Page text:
It might be worth mentioning that you wont be running any .net code on anything below xp/2003 so a lot of the above os values could be removed. – Peter Jamsmenson Jun 14 '14 at 11:42

You can use WMI to get the friendly product name ("Microsoft® Windows Server® 2008 Enterprise "):

using System.Management;
var name = (from x in new ManagementObjectSearcher("SELECT * FROM Win32_OperatingSystem").Get().OfType<ManagementObject>()
                      select x.GetPropertyValue("Caption")).First();
return name != null ? name.ToString() : "Unknown";
share|improve this answer

There's a C++ example at msdn, along with a note someone's added about how to wrap it up for use in [VB].net. It looks like the "missing" bit you need is the Win32 function GetProductInfo ( reference for this).

Between this and the answer from Avram, you should be able to assemble the full version string.

share|improve this answer
@Rob : i based my answer on the ".net" tag that added to question – Avram Feb 13 '09 at 13:11
Avram - Yeup, you did - but, P/Invoke is part of .net, and is (as far as I can tell!) the only way to add to your answer to get the "edition" part of it, i.e. "Ultimate Edition" or "Home Premium", etc.. – Rob Feb 13 '09 at 13:46
fails for me in Win2003: Unable to find an entry point named 'GetProductInfo' in DLL 'kernel32.dll'. – Kiquenet Feb 16 '11 at 11:28
@alhambraeidos, please take the time to review the msdn documentation my answer references. Of course it won't work, as the API was introduced in Vista/Server2008 - which was a "minimum OS requirement" that was suggested in the OPs question. – Rob Feb 16 '11 at 12:39

This is my solution, fastest and without select cases.

the result may be customized as you want

 public static string SistemaOperativo
            #region Dichiarazioni
            var osInfo = Environment.OSVersion;
            int platformID = (int)osInfo.Platform;
            int versionM = osInfo.Version.Major;
            int versionm = osInfo.Version.Minor;
            string servicePack = osInfo.ServicePack;

            #region Spiegazione logica
             * IT: 
             * La chiave del dizionario è il risultato del concatenamento di 
             * PlatformID,MajorVersion,MinorVersion, tutto convertito in Int32, 
             * per esempio Platform ID=1 MajorVersion=4 MinorVersion=0,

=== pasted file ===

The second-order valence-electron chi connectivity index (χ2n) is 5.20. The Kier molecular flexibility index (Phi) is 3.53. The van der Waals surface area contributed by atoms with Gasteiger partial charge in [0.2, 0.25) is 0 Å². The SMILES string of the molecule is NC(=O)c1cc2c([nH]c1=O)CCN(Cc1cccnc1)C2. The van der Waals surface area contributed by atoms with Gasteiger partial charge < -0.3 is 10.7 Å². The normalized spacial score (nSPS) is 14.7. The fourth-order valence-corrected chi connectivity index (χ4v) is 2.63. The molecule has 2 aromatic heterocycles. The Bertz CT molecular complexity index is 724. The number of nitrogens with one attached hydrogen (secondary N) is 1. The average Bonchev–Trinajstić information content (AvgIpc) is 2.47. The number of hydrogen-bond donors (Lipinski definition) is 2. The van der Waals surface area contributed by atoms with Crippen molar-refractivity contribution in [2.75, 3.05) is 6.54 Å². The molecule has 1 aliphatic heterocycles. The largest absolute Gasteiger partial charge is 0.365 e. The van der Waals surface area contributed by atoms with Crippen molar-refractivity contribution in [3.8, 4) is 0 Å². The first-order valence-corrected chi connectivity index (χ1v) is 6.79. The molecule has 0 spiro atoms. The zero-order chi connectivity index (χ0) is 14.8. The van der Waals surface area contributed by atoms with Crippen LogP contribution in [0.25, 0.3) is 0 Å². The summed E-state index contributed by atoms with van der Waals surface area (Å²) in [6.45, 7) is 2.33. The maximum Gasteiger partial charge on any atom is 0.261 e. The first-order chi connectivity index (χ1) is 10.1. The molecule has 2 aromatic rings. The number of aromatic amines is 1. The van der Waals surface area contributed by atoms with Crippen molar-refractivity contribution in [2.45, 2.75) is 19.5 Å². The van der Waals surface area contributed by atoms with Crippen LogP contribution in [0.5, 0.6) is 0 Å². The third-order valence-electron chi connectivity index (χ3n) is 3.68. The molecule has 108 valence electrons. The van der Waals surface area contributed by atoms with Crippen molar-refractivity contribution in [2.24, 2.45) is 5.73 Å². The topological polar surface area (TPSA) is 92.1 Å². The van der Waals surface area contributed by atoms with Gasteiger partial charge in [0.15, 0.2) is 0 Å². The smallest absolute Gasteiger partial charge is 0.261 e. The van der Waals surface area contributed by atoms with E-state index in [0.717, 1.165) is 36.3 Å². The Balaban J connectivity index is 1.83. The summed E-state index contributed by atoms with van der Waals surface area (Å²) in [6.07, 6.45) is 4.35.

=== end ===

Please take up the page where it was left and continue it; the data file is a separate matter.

* il risultato è 140 ossia Windows 95
             * EN:
             * The key in Dictionary is the 'join' 
             * of PlatformID,MajorVersion,MinorVersion, in int32,
             * eg. Platform ID=1 MajorVersion=4 MinorVersion=0, 
             * the result is '140' (Windows 95)
            Dictionary<int, string> sistemiOperativi = new Dictionary<int, string>(){
                        {0, "Windows 3.1"},
                        {140, "Windows 95"},
                        {1410, "Windows 98"},
                        {1490, "Windows ME"},
                        {2351, "Windows NT 3.51"},
                        {240, "Windows 4.0"},
                        {250, "Windows 2000"},
                        {251, "Windows XP"},
                        {252, "Windows 2003"},
                        {260, "Windows Vista/Server 2008"},
                        {261, "Windows 7"},
                        {-1, "Unknown"}
            int idUnivoco = int.Parse(string.Format("{0}{1}{2}", platformID, versionM, versionm));
            string outValue = "";
            if (sistemiOperativi.TryGetValue(idUnivoco, out outValue))
                return string.Format("{0}{1}", outValue, servicePack);
            return sistemiOperativi[-1];
share|improve this answer
Like the simplicity, and the Italian explanation XD – Guillermo Gutiérrez Sep 18 '12 at 21:53
Grazie tante! You could add some fallback to be future proof. – beppe9000 Jan 25 at 17:27

If you just want a GUI friendly informational message I used

My.Computer.Info.OSFullName & " (" + My.Computer.Info.OSVersion + ")"

Seems to be future proof for future versions of Windows

share|improve this answer
Please add some more information. What exactly is the reference My.Computer.Info.OSFullName? Is it .NET, a registry key or a struct?!? – Max Kielland Nov 13 '12 at 22:32